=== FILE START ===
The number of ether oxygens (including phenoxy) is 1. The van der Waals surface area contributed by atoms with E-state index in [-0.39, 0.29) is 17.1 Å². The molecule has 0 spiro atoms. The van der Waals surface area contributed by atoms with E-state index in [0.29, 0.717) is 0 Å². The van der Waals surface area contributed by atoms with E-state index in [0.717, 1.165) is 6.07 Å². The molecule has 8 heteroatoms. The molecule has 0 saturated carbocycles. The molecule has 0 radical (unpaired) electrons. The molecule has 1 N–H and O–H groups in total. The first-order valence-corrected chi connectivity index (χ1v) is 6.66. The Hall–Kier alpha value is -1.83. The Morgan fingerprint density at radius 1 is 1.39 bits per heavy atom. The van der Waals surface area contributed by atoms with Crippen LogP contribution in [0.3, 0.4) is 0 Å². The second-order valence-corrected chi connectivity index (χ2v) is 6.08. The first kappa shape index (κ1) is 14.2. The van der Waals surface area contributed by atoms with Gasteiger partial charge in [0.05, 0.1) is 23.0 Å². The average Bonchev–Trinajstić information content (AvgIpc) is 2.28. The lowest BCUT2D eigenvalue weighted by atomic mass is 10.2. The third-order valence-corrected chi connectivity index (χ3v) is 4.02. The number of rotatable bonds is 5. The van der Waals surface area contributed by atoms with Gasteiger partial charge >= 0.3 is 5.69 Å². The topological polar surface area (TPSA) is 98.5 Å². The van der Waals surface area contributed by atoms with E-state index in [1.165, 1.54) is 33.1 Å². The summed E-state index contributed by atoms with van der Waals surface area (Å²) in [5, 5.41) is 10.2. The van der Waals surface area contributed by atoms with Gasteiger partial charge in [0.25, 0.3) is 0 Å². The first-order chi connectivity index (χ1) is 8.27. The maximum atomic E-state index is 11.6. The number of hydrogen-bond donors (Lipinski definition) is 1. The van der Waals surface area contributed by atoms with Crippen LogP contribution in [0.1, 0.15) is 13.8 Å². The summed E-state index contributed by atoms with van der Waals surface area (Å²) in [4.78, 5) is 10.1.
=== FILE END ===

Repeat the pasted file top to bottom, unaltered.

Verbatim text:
The number of ether oxygens (including phenoxy) is 1. The van der Waals surface area contributed by atoms with E-state index in [-0.39, 0.29) is 17.1 Å². The molecule has 0 spiro atoms. The van der Waals surface area contributed by atoms with E-state index in [0.29, 0.717) is 0 Å². The van der Waals surface area contributed by atoms with E-state index in [0.717, 1.165) is 6.07 Å². The molecule has 8 heteroatoms. The molecule has 0 saturated carbocycles. The molecule has 0 radical (unpaired) electrons. The molecule has 1 N–H and O–H groups in total. The first-order valence-corrected chi connectivity index (χ1v) is 6.66. The Hall–Kier alpha value is -1.83. The Morgan fingerprint density at radius 1 is 1.39 bits per heavy atom. The van der Waals surface area contributed by atoms with Crippen LogP contribution in [0.3, 0.4) is 0 Å². The second-order valence-corrected chi connectivity index (χ2v) is 6.08. The first kappa shape index (κ1) is 14.2. The van der Waals surface area contributed by atoms with Gasteiger partial charge in [0.05, 0.1) is 23.0 Å². The average Bonchev–Trinajstić information content (AvgIpc) is 2.28. The lowest BCUT2D eigenvalue weighted by atomic mass is 10.2. The third-order valence-corrected chi connectivity index (χ3v) is 4.02. The number of rotatable bonds is 5. The van der Waals surface area contributed by atoms with Gasteiger partial charge >= 0.3 is 5.69 Å². The topological polar surface area (TPSA) is 98.5 Å². The van der Waals surface area contributed by atoms with E-state index in [1.165, 1.54) is 33.1 Å². The summed E-state index contributed by atoms with van der Waals surface area (Å²) in [5, 5.41) is 10.2. The van der Waals surface area contributed by atoms with Gasteiger partial charge in [0.25, 0.3) is 0 Å². The first-order chi connectivity index (χ1) is 8.27. The maximum atomic E-state index is 11.6. The number of hydrogen-bond donors (Lipinski definition) is 1. The van der Waals surface area contributed by atoms with Crippen LogP contribution in [0.1, 0.15) is 13.8 Å². The summed E-state index contributed by atoms with van der Waals surface area (Å²) in [4.78, 5) is 10.1.